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Sleek and simple design with integrated Morse code on the label and screw cap! 🙂

Upon opening this wine and taking the first sniff, it is no secret what the wine is and where it is from. The wine has a clean nose with intense aromas of lime, grapefruit, melon, lychee, grass, and the telltale bell pepper. New Zealand Sauvignon Blanc is known for having bright and fresh citrus and tropical aromas as well as a green herbaceous side and this wine displays both, just as it should. On the palate, the wine has crisp acidity that gives a little zing on the tip of your tongue and shows flavours of lemon, lime, grapefruit pith, and green bell pepper. The wine displays a slight creamy texture, perhaps due to the 8% of the wine that is barrel fermented, but it is still light on its toes like a stealthy agent on duty.

88 points

Thanks to Bricks for introducing me to a beautiful wine. Another successful day of the Bricks Wine Advent Calendar completed!

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3-isobutyl-2-methoxypyrazine – aka Pyrazines – the compound responsible for the bell pepper aroma in wines can be found in many Bordeaux wines (Sauvignon Blanc, Cabernet Sauvignon, Cabernet Franc, Merlot, etc.) and is detectable in very low concentrations

 





Wine Review: Calliope White Trio

3 10 2017

[These bottles were provided as samples for review purposes.]

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Pop and pour power.

There are a few ways to measure how far British Columbia has come as a wine industry in the past 10-15 years, during which time for my money the jump in quality, understanding and identity has been close to exponential.  Here’s one way:  15 years ago, I don’t think you could have convinced me that a BC winery’s SECOND label could produce a suite of balanced, expressive and generally delightful wines worth seeking out.  In 2017, Burrowing Owl (or, more accurately, Wyse Family Wines, founders of Burrowing Owl) have managed that exact feat with the 2016 releases of their Calliope label, a lineup of wines that according to the accompanying campaign literature is meant for easy and early enjoyment; a true pop and pour.  Sourcing grapes from both the Okanagan and Similkameen Valleys, the Wyse family focuses mostly on whites for Calliope, creating (at times) multi-regional blends under the general “British Columbia” appellation, yet still under the BC VQA banner.  These are marketed as easy-drinking patio wines, meant for drinking rather than dissecting…but since we’re all here, let’s dissect them anyway.

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Stelvin Rating:  8/10 (See what you can do if you apply yourself to screwcaps?  Dead sexy.)

I was provided three different single-varietal examples of Calliope’s white regime:  Sauvignon Blanc, Riesling and Viognier.  When I’m drinking single-grape wines on the lower end of the price spectrum (these bottles probably straddle the $20 mark Alberta retail), the first thing I look for, even before balance of component elements or general deliciousness, is typicity.  In non-wino speak:  if the wine is a Sauvignon Blanc, does it smell like a Sauvignon Blanc?  Does it taste like a Sauvignon Blanc?  Does it help people understand what Sauvignon Blanc is all about, and does it then go the next step and show people what Sauvignon Blanc from its particular home region is all about?  Varietal wines that do this exhibit strong typicity, and as such become extraordinarily helpful barometers for both learning about wine and understanding your own preferences.  If these 2016 Calliopes have any major strength, it is dialled-in typicity:  they are clear and precise examples of what’s in the bottle and what comes out of the ground. Read the rest of this entry »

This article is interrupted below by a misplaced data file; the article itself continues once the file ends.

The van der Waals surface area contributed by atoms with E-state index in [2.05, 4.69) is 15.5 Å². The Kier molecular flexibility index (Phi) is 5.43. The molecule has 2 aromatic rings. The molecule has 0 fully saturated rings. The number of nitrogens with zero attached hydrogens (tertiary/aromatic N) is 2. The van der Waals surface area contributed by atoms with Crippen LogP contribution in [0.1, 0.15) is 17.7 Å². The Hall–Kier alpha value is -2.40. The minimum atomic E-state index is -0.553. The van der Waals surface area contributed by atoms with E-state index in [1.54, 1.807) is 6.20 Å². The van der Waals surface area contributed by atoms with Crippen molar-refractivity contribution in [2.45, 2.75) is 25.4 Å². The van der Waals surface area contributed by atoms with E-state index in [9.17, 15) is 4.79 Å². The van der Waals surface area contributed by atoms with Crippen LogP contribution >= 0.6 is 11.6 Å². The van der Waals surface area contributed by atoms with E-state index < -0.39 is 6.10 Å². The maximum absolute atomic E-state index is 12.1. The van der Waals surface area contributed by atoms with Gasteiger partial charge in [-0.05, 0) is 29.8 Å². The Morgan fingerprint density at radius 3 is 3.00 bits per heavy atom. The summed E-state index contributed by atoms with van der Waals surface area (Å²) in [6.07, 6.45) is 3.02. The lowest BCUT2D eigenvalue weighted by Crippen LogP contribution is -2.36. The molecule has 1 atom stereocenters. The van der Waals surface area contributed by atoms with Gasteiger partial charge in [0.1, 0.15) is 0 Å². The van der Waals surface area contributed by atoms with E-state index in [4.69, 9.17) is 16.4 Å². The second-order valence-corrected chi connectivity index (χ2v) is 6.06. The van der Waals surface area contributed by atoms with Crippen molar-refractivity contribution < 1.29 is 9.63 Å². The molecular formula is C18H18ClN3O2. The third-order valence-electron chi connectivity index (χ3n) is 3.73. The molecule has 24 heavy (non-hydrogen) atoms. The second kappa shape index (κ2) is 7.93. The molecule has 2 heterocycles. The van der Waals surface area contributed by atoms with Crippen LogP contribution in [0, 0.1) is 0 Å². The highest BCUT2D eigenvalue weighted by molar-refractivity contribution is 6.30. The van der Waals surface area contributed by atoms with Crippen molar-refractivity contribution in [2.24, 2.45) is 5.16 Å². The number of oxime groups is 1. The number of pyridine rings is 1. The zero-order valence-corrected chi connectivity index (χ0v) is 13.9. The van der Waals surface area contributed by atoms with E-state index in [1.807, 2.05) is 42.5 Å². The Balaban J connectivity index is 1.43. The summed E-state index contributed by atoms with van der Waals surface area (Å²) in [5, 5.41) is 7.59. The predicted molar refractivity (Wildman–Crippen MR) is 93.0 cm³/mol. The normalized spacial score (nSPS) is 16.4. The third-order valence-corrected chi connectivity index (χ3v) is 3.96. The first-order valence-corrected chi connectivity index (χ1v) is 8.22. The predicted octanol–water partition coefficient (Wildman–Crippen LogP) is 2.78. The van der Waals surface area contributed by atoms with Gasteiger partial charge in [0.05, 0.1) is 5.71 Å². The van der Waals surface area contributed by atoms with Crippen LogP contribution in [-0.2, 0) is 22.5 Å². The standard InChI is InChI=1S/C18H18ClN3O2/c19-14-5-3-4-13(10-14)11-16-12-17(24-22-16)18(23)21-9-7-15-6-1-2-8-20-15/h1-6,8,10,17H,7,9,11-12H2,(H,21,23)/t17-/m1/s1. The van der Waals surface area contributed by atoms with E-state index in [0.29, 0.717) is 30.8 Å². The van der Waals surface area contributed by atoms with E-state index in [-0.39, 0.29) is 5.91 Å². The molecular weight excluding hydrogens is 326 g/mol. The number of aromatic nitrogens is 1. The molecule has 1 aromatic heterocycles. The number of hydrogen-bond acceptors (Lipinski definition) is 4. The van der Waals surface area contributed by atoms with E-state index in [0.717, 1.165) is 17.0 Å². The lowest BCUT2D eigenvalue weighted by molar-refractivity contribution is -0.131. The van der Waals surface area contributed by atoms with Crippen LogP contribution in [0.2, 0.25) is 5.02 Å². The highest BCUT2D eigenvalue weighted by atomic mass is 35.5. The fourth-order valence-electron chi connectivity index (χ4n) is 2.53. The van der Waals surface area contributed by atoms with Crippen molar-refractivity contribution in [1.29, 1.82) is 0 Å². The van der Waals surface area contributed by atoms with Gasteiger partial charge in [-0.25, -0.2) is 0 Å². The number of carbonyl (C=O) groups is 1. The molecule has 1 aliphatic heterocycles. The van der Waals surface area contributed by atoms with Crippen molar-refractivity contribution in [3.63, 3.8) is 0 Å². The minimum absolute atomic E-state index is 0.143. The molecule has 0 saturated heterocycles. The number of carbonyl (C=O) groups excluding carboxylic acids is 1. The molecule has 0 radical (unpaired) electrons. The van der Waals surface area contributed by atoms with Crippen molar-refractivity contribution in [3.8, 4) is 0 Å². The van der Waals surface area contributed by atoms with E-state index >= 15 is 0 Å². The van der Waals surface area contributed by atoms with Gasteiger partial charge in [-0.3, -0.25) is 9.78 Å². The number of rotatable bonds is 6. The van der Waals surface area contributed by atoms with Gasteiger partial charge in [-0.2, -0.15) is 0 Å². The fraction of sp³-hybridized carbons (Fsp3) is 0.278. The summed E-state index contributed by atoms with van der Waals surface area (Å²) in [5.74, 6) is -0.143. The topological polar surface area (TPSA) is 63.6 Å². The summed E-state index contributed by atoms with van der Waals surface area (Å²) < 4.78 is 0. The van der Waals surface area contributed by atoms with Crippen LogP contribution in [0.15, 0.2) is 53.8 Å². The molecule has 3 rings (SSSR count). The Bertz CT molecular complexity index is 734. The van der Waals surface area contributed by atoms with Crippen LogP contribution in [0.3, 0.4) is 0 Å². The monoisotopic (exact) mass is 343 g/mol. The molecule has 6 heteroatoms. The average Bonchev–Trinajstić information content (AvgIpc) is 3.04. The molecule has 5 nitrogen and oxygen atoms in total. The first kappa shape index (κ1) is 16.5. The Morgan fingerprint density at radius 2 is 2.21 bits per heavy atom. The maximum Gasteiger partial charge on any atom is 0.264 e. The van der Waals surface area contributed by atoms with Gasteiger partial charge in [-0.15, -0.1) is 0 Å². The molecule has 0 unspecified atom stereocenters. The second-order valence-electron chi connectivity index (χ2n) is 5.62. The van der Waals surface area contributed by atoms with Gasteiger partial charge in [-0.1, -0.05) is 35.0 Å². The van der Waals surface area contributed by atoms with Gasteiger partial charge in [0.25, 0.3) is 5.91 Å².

Happy Canada Day: Stag’s Hollow Summer Set

1 07 2017

[These bottles were provided as samples for review purposes.]

Happy Canada Day all!  Our majestic and humble home turns 150 today, which makes me both celebratory and reflective, emotions which both inevitably lead to wine.  (OK, many things inevitably lead to wine, but these do too.)  As a nation, even at its sesquicentennial, Canada is still young and developing, growing increasingly confident in its global identity but not yet possessed of that inner calm of countries who have already seen and lived through it all.  As a wine nation, we are younger still:  while grapevines have been planted in Canada since the 19th century, our movement towards becoming a commercial producer of quality wines probably only dates back 40 to 50 years; the oldest producing vinifera vines in British Columbia are likely of a similar age.  In many ways, we are still finding ourselves and only starting to chart our path.

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British Columbia wasn’t blessed in centuries past with Burgundy’s army of soil-testing, site-delineating monks, who segregated cohesive parcels of land and determined which grapes did best in which spots.  As such, and without a suite of indigenous varietals to choose from, BC is playing global catch-up, still trying to sort out what might succeed in its soils and what is destined to fail.  In this New World landscape, it would be useful for the province to have a sort of advance wine scout, someone who is unafraid to push the envelope in terms of planting options and help set the boundaries for the area’s future course.

I nominate Stag’s Hollow Winery in the Okanagan Falls, which, led by winemaker Dwight Sick, has done nothing but innovate since I first found out about them.  Make reserve-level small-production Tempranillo?  Check.  Create the Okanagan Valley’s first-ever bottling of Grenache?  Check.  Solera-style fortified wines?  Orange wines?  If you can envision it, Sick and Stag’s Hollow have probably made it, and have expanded the range of possibilities for Canadian wine in the process.  A recent further jump:  Albarino, the crispy, crunchy white grape that is the pride of Galicia in northwest Spain, features heavily in Portugal’s Vinho Verde and has been gaining an increasing worldwide audience.  I had never yet seen a Canadian version of this hot and trendy grape – but if I had had to place a bet on who would be among the first to come up with one, it turns out that I wouldn’t have been wrong.  I got to check out this trail-blazing New World version of Albarino along with a couple other patio-friendly new releases from the winery just in time for summer. Read the rest of this entry »